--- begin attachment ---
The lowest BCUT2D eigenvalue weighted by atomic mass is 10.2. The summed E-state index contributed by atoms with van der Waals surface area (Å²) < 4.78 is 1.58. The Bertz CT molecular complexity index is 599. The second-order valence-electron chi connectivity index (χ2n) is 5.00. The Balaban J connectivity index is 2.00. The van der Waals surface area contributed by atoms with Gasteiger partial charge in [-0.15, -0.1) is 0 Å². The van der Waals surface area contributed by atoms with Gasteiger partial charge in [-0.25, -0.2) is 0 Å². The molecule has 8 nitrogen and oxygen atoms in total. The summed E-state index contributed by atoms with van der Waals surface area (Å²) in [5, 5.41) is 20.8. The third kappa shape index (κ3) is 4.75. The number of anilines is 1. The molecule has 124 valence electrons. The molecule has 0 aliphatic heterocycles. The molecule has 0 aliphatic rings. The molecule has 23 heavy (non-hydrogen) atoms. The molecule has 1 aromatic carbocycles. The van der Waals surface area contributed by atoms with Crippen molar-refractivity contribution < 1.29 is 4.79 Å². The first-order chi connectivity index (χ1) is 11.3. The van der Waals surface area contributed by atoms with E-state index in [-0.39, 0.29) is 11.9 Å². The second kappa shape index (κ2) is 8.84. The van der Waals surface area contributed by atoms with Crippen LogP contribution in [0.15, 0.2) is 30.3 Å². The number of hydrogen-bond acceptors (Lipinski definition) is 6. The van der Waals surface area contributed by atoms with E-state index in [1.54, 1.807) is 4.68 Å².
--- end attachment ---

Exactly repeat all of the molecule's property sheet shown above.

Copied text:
The lowest BCUT2D eigenvalue weighted by atomic mass is 10.2. The summed E-state index contributed by atoms with van der Waals surface area (Å²) < 4.78 is 1.58. The Bertz CT molecular complexity index is 599. The second-order valence-electron chi connectivity index (χ2n) is 5.00. The Balaban J connectivity index is 2.00. The van der Waals surface area contributed by atoms with Gasteiger partial charge in [-0.15, -0.1) is 0 Å². The van der Waals surface area contributed by atoms with Gasteiger partial charge in [-0.25, -0.2) is 0 Å². The molecule has 8 nitrogen and oxygen atoms in total. The summed E-state index contributed by atoms with van der Waals surface area (Å²) in [5, 5.41) is 20.8. The third kappa shape index (κ3) is 4.75. The number of anilines is 1. The molecule has 124 valence electrons. The molecule has 0 aliphatic heterocycles. The molecule has 0 aliphatic rings. The molecule has 23 heavy (non-hydrogen) atoms. The molecule has 1 aromatic carbocycles. The van der Waals surface area contributed by atoms with Crippen molar-refractivity contribution < 1.29 is 4.79 Å². The first-order chi connectivity index (χ1) is 11.3. The van der Waals surface area contributed by atoms with E-state index in [-0.39, 0.29) is 11.9 Å². The second kappa shape index (κ2) is 8.84. The van der Waals surface area contributed by atoms with Crippen LogP contribution in [0.15, 0.2) is 30.3 Å². The number of hydrogen-bond acceptors (Lipinski definition) is 6. The van der Waals surface area contributed by atoms with E-state index in [1.54, 1.807) is 4.68 Å².